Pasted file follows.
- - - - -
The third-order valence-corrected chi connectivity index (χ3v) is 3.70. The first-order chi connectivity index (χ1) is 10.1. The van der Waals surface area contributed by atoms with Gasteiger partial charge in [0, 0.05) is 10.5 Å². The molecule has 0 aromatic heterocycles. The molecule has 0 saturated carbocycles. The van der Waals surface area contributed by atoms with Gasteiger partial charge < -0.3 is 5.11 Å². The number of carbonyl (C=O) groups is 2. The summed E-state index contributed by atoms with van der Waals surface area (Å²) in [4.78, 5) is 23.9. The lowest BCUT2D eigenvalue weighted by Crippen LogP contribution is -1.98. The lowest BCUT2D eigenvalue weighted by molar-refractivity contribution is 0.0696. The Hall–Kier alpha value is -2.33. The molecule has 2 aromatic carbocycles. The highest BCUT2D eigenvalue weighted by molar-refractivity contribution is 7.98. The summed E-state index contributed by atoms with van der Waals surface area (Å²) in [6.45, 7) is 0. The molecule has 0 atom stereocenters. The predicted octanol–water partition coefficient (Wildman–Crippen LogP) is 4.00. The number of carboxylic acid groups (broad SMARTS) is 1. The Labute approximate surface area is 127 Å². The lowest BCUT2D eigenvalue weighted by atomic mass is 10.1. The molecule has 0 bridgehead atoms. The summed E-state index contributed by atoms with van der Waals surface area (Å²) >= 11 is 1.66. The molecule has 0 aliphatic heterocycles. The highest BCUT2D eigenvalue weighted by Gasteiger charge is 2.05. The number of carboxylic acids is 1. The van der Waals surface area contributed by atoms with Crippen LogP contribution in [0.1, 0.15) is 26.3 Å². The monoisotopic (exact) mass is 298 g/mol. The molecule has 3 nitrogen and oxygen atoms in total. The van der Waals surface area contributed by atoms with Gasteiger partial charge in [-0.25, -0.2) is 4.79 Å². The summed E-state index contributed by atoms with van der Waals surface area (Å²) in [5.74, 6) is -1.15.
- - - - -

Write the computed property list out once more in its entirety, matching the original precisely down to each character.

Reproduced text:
The third-order valence-corrected chi connectivity index (χ3v) is 3.70. The first-order chi connectivity index (χ1) is 10.1. The van der Waals surface area contributed by atoms with Gasteiger partial charge in [0, 0.05) is 10.5 Å². The molecule has 0 aromatic heterocycles. The molecule has 0 saturated carbocycles. The van der Waals surface area contributed by atoms with Gasteiger partial charge < -0.3 is 5.11 Å². The number of carbonyl (C=O) groups is 2. The summed E-state index contributed by atoms with van der Waals surface area (Å²) in [4.78, 5) is 23.9. The lowest BCUT2D eigenvalue weighted by Crippen LogP contribution is -1.98. The lowest BCUT2D eigenvalue weighted by molar-refractivity contribution is 0.0696. The Hall–Kier alpha value is -2.33. The molecule has 2 aromatic carbocycles. The highest BCUT2D eigenvalue weighted by molar-refractivity contribution is 7.98. The summed E-state index contributed by atoms with van der Waals surface area (Å²) in [6.45, 7) is 0. The molecule has 0 atom stereocenters. The predicted octanol–water partition coefficient (Wildman–Crippen LogP) is 4.00. The number of carboxylic acid groups (broad SMARTS) is 1. The Labute approximate surface area is 127 Å². The lowest BCUT2D eigenvalue weighted by atomic mass is 10.1. The molecule has 0 bridgehead atoms. The summed E-state index contributed by atoms with van der Waals surface area (Å²) >= 11 is 1.66. The molecule has 0 aliphatic heterocycles. The highest BCUT2D eigenvalue weighted by Gasteiger charge is 2.05. The number of carboxylic acids is 1. The van der Waals surface area contributed by atoms with Crippen LogP contribution in [0.1, 0.15) is 26.3 Å². The monoisotopic (exact) mass is 298 g/mol. The molecule has 3 nitrogen and oxygen atoms in total. The van der Waals surface area contributed by atoms with Gasteiger partial charge in [-0.25, -0.2) is 4.79 Å². The summed E-state index contributed by atoms with van der Waals surface area (Å²) in [5.74, 6) is -1.15.